BRUSSELS — The European Union wants Turkey to explain how human traffickers could have taken two cargo ships filled with migrants out of the country and toward the EU without the authorities noticing.
European Commission spokeswoman Natasha Bertaud said Tuesday that "given what has happened in recent days with the two ships, we wanted to clarify things with the Turkish authorities."
The cargo ships were picked up in the Mediterranean last week with more than 1,000 migrants aboard, many of them fleeing Syria. The smugglers had locked up the migrants and sent the ships speeding towards the Italian coast with no one at the helm.
Bertaud said contacts with Turkey are happening at the "political and technical level."
She said that "it's always the same area the cargo ships are leaving from so there is a problem that has to be resolved there."
Turkey's Foreign Ministry didn't have an immediate response.
The EU's border agency Frontex says the smugglers are probably business opportunists operating out of southeast Turkey and not part of any larger human trafficking network.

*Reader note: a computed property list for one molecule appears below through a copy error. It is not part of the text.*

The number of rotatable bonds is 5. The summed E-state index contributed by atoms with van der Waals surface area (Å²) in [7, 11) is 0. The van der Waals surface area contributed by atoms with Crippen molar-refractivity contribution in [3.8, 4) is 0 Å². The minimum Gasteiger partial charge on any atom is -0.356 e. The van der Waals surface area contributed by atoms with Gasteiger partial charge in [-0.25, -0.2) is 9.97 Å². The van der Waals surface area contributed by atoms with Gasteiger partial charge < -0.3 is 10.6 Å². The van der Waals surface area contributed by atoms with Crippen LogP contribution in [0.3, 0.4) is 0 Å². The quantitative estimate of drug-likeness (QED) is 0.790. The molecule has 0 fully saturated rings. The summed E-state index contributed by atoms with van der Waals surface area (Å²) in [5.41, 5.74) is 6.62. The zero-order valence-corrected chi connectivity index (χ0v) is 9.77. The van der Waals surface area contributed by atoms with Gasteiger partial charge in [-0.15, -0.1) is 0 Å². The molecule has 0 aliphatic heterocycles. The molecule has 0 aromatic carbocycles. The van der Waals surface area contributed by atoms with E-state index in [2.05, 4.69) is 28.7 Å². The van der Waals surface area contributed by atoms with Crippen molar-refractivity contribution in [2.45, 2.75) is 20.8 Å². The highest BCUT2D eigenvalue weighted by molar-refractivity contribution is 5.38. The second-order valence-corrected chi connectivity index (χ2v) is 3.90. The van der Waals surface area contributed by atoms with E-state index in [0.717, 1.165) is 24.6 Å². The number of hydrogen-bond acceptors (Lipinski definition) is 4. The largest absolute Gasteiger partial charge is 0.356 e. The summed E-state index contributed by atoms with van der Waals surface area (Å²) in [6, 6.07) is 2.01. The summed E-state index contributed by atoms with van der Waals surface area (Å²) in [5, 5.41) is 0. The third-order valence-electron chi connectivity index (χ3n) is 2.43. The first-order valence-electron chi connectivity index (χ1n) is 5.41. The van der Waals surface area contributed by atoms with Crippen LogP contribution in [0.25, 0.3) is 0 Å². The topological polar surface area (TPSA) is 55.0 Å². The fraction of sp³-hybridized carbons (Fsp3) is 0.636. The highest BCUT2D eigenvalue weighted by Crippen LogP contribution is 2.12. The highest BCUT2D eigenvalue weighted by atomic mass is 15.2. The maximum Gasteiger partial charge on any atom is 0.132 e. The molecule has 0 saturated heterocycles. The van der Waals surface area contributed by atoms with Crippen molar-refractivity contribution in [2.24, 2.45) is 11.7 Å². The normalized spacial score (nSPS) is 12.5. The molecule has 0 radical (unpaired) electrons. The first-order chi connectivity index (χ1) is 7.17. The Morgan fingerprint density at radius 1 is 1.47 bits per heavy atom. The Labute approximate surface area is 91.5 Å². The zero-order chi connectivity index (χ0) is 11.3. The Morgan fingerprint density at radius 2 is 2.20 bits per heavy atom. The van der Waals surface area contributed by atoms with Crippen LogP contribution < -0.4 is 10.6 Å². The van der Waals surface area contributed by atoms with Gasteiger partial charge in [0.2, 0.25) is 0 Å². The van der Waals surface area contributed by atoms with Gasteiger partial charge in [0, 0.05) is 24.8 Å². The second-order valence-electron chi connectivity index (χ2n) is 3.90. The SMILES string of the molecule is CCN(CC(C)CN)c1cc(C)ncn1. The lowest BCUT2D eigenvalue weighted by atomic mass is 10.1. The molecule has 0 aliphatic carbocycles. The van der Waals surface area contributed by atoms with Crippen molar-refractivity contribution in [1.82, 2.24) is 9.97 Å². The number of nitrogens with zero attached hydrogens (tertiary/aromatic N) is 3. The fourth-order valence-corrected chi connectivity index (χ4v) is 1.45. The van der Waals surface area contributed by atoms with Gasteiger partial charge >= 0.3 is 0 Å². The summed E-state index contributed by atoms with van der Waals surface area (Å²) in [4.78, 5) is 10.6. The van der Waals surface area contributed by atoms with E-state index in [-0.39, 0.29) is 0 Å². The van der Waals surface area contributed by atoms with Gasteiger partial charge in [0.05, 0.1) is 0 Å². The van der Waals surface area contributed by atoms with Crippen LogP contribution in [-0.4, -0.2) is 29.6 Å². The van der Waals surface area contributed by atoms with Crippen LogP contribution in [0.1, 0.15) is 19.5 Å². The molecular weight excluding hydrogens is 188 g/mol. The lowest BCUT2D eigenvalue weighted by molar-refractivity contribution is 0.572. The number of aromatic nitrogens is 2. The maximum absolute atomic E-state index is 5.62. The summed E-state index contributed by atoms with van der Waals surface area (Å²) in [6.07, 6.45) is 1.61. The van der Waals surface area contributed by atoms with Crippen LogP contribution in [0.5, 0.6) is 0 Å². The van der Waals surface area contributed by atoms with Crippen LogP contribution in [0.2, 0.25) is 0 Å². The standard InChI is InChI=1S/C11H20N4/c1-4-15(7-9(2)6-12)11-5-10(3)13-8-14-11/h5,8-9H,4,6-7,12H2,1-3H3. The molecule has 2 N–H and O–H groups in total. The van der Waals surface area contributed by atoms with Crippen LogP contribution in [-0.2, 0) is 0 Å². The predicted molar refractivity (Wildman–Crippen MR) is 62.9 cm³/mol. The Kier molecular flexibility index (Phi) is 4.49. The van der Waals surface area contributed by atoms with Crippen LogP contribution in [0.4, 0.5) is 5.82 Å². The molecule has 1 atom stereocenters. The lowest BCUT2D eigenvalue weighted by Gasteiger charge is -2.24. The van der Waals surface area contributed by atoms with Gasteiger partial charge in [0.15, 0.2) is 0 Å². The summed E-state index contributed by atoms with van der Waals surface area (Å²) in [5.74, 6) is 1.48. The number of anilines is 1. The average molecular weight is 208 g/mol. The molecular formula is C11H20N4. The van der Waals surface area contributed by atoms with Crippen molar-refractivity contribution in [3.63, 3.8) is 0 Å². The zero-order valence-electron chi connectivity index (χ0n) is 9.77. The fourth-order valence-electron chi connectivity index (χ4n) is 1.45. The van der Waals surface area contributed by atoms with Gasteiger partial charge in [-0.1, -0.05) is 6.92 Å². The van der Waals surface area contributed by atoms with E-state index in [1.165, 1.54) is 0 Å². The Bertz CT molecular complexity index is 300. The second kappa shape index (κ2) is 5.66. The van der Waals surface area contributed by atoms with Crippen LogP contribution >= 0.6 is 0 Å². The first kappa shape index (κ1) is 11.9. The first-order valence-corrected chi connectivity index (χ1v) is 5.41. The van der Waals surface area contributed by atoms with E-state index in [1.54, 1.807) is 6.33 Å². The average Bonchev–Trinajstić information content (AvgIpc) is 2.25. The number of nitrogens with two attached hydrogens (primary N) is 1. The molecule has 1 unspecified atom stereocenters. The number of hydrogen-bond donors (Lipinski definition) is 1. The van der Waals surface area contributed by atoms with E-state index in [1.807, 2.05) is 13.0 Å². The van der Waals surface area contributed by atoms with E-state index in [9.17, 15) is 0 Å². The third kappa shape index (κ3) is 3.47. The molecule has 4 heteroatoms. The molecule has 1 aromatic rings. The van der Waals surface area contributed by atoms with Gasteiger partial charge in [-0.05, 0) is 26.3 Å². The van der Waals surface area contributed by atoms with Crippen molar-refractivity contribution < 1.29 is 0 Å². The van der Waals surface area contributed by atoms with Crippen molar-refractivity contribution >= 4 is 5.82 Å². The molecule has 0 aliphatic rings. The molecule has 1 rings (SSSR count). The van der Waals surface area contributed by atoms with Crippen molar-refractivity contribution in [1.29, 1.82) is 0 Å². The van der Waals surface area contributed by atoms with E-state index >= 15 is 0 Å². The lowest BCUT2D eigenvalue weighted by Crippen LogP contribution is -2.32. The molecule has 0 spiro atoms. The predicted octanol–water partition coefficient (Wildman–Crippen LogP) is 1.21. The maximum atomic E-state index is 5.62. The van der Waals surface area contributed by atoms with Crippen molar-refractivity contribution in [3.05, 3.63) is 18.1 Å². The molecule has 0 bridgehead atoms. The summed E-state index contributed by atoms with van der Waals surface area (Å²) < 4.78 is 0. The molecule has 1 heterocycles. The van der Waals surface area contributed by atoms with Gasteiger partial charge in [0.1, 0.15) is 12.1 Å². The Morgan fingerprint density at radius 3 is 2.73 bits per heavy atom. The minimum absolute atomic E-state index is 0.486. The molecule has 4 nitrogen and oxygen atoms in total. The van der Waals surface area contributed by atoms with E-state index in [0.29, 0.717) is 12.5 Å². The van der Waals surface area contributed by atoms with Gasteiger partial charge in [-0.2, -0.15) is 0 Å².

Spokeswoman Izabella Cooper, speaking to AP by telephone from Frontex headquarters in Warsaw, said that "there is no evidence of these networks being connected. This might just be a new business opportunity that someone has picked up in Turkey."
About 170,000 migrants were rescued at sea in 2014. Most tried to cross the Mediterranean from the Libyan coast packed into small unseaworthy boats assisted by criminal gangs. Frontex analysts have been unable to establish any links between the smuggling groups and believe they are acting autonomously.
Cooper said that Islamic extremists in Libya are making life dangerous for smugglers and migrants alike. New visa requirements in Algeria for Syrian nationals could also be forcing those fleeing the conflict there to look for escape routes closer to home.
Suzan Fraser in Ankara, Turkey, contributed to this report.